"Opera lovers always tell me how much they enjoy coming to our city for an Opera Philadelphia production," said Corrado Rovaris, the Jack Mulroney Music Director. "Beginning in 2017, I invite audiences to join us for twelve days of opera in all of its glory, from the grand stage of the Academy of Music to chamber opera at the Perelman Theater and site-specific works all over our great city. It will truly be a showcase to experience this wonderful art form. I only wish I could be at the podium to conduct every opera in the festival!"

Joining Meyer, Devan, and Burridge for the announcement were Marc A. Scorca, president/CEO of OPERA America; Meryl Levitz, President & CEO of Visit Philadelphia; and a number of the partners and artists who will bring O17 to the city in two years.

"Opera Philadelphia is breaking new ground by opening its season with a 12-day festival that responds to findings from the deepest audience research ever conducted in the field," stated Marc A. Scorca, president/CEO of OPERA America. "While building its reputation as a leading producer of new and traditional repertoire, the company has distinguished itself as an expert in strategic planning. 017 is the result of a bold artistic vision fused with a careful plan to extend its service to a regional audience."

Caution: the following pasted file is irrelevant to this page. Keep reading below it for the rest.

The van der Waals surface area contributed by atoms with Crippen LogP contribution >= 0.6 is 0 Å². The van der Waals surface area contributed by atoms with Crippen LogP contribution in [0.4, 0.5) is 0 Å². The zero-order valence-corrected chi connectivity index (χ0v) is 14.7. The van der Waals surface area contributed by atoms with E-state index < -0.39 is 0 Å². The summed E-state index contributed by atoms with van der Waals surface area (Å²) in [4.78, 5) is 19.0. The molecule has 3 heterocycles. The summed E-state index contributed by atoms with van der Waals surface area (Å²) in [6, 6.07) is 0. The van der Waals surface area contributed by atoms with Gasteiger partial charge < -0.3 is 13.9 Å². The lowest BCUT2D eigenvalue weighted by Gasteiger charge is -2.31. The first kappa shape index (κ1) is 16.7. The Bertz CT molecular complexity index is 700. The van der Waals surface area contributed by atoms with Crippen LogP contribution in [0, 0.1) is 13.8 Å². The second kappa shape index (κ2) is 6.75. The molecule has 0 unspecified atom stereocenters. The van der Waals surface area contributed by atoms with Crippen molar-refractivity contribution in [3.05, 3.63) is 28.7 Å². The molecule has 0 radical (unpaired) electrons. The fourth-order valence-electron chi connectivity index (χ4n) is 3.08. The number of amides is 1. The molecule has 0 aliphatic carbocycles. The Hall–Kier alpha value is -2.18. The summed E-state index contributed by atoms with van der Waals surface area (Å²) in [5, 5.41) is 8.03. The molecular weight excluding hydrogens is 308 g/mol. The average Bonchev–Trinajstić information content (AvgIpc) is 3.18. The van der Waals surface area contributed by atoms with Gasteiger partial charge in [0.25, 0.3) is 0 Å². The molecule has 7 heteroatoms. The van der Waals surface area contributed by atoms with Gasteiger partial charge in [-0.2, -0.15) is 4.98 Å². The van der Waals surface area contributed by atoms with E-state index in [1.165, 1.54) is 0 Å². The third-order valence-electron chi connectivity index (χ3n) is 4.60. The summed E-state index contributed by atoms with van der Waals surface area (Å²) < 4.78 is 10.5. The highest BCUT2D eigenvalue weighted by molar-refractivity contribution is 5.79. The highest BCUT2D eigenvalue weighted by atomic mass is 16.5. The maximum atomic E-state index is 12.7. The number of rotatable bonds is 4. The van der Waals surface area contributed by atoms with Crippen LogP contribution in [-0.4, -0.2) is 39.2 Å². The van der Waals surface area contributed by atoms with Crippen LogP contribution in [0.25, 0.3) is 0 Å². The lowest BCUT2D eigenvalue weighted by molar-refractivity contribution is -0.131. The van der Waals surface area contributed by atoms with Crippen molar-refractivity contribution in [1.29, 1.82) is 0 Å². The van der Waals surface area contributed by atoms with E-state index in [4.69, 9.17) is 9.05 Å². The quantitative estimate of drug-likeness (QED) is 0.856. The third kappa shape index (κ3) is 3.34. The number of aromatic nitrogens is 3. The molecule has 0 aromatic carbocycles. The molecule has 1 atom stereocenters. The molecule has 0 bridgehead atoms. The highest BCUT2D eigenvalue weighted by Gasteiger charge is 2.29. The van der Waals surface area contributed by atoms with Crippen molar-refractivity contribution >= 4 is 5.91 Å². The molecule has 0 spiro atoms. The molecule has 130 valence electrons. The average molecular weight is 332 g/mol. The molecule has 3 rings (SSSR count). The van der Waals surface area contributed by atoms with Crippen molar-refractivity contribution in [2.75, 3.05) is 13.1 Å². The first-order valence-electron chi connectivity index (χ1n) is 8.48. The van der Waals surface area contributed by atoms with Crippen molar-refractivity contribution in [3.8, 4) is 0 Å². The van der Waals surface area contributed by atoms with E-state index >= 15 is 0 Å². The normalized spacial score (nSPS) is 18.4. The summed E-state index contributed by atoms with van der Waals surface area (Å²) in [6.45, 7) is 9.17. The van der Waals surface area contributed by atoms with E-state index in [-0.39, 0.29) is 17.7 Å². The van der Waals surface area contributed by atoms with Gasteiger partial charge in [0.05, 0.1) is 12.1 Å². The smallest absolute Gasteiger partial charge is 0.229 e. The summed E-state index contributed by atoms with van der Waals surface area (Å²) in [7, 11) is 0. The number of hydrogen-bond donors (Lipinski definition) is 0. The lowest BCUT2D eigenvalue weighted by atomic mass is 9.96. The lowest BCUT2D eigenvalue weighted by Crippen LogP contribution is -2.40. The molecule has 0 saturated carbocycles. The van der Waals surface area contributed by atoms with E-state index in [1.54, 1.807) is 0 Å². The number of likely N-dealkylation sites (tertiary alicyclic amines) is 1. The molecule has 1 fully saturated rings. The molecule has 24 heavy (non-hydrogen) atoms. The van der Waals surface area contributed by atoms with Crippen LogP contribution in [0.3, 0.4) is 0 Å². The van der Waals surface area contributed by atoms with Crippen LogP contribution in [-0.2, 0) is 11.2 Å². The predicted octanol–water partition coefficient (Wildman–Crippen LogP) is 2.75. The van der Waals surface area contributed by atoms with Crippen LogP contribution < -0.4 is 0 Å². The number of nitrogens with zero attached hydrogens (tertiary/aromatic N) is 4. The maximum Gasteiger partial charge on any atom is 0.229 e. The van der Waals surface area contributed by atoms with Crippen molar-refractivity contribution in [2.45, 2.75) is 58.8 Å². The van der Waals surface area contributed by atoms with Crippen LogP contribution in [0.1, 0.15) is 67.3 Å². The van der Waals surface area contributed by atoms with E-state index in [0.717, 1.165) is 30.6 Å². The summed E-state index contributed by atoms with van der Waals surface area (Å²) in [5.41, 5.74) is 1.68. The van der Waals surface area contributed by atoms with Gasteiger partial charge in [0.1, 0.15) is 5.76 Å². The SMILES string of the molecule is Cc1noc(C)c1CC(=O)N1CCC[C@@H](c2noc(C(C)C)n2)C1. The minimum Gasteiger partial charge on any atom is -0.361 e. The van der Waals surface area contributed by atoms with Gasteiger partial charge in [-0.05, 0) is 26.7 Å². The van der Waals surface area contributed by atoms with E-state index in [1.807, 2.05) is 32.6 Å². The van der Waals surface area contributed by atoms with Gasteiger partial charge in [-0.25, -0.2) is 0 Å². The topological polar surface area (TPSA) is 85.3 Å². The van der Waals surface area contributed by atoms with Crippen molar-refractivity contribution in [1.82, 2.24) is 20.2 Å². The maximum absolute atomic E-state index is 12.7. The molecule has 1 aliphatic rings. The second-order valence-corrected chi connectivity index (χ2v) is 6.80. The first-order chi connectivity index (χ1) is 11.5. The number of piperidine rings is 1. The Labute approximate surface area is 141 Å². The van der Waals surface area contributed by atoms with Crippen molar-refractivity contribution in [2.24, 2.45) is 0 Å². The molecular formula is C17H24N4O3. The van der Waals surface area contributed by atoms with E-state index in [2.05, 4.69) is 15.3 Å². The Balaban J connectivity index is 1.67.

Opera Philadelphia's new programming schedule was developed with TDC after the company completed a four-part, 14-month contextual segmentation study of its current and potential audience conducted byMoStrategy and the Cicero Group. Major support for this research was provided by The Pew Center for Arts & Heritage, with additional support from The Barra Foundation and OPERA America's Getty Audience Building Program. The research project moved beyond the study of demographics and purchasing behavior to evaluate how the company's offerings are perceived. The findings informed a new business plan and programming model designed to accommodate the significant shift in the consumer market in recent years while maintaining its Academy of Music schedule for current subscribers.